The presence of Aβ1–42 in the five samples during the different steps was monitored by dot blot [Additional file 2: Figure S2B (non-AD1, AD1 and DP) and Additional file 2: Figure S2C (non-AD2 and AD2)]. As expected, the results showed no Aβ1–42 in the non-AD samples. The SDS 1.75% supernatants (S3–S4) showed immunostaining both in AD and DP samples, suggesting that part of the soluble Aβ1–42 was diluted using this concentration of SDS. In AD samples, the pellet from the last step was extremely difficult to reconstitute and showed a strong Aβ1–42 signal (probably corresponding to the Aβ plaques). Interestingly, the DP samples did not show reactivity in the insoluble fraction (Additional file 2: Figure S2B), and tau protein was mainly eliminated in the second wash with SDS (Additional file 2: Figure S2D). A 4-kDa band was observed with strong immunoreactivity against Aβ1–42 in the last fraction of the AD and DP samples (Fig. 1A), probably corresponding to monomeric Aβ1–42. Aβ1–42 dimers, trimers, and oligomers appeared only in the AD samples (Fig. 1A, right), indicating that AD and DP experience different aggregation strengths.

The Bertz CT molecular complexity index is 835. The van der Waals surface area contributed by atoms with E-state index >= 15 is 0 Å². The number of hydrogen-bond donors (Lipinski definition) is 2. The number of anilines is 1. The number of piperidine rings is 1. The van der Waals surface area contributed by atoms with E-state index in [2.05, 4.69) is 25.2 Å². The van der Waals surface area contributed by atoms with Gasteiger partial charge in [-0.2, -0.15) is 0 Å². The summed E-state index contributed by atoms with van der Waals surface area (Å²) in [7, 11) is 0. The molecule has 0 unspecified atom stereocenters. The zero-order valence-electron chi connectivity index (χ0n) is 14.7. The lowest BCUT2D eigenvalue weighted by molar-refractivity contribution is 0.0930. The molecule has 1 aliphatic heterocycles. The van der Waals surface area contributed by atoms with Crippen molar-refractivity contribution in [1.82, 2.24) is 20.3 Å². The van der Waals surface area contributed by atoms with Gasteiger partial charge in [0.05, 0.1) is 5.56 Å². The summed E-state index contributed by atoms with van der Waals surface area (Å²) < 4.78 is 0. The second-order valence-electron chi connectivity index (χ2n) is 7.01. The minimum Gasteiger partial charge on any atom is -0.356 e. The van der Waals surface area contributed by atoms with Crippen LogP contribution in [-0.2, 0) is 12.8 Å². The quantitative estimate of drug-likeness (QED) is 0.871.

Estimation of Aβ1–42 enrichment (Fig. 1B) was attempted by comparing western blot and Coomassie blue staining (Additional file 2: Figure S2E). In AD samples, the concentration of Aβ1–42 increased according to the ratio western blot/Coomassie blue staining (Fig. 1B, left). In the DP sample, the ratio did not change (Fig. 1B, right). In order to accurately quantify Aβ1–42 concentration, a human Aβ1–42 ELISA (Invitrogen; Fig. 1C) was performed. Despite the sensitivity of the kit, non-AD samples did not show immunoreactivity against Aβ1–42. It is especially relevant that although AD samples contained 50 ng/mL (AD1) and 210 ng/mL (AD2) of Aβ1–42, the DP sample showed a higher concentration of Aβ1–42 (over 0.8 μg/ml). This result is completely opposite to that obtained with western blot and dot blot. To quantify Aβ concentration in the extracts, dot blot with diluted concentrations of the Aβ-enriched fractions and known dilutions of synthetic Aβ1–42 [34] (Sigma Aldrich; Fig. 1D) was carried out. The results indicated a concentration of Aβ1–42 in the sample ranging from 0.1 to 0.5 μg/μL. Although we are aware that neither of the methods developed so far for insoluble Aβ1–42 quantification are accurate, the examination of our samples by electron microscopy revealed the presence of aggregates (with the presence of fibrils) in AD (Fig. 1E, a–d) and DP (Fig. 1E, e–f) sonicated extracts, which were not observed in non-AD samples (Fig. 1E, g–h).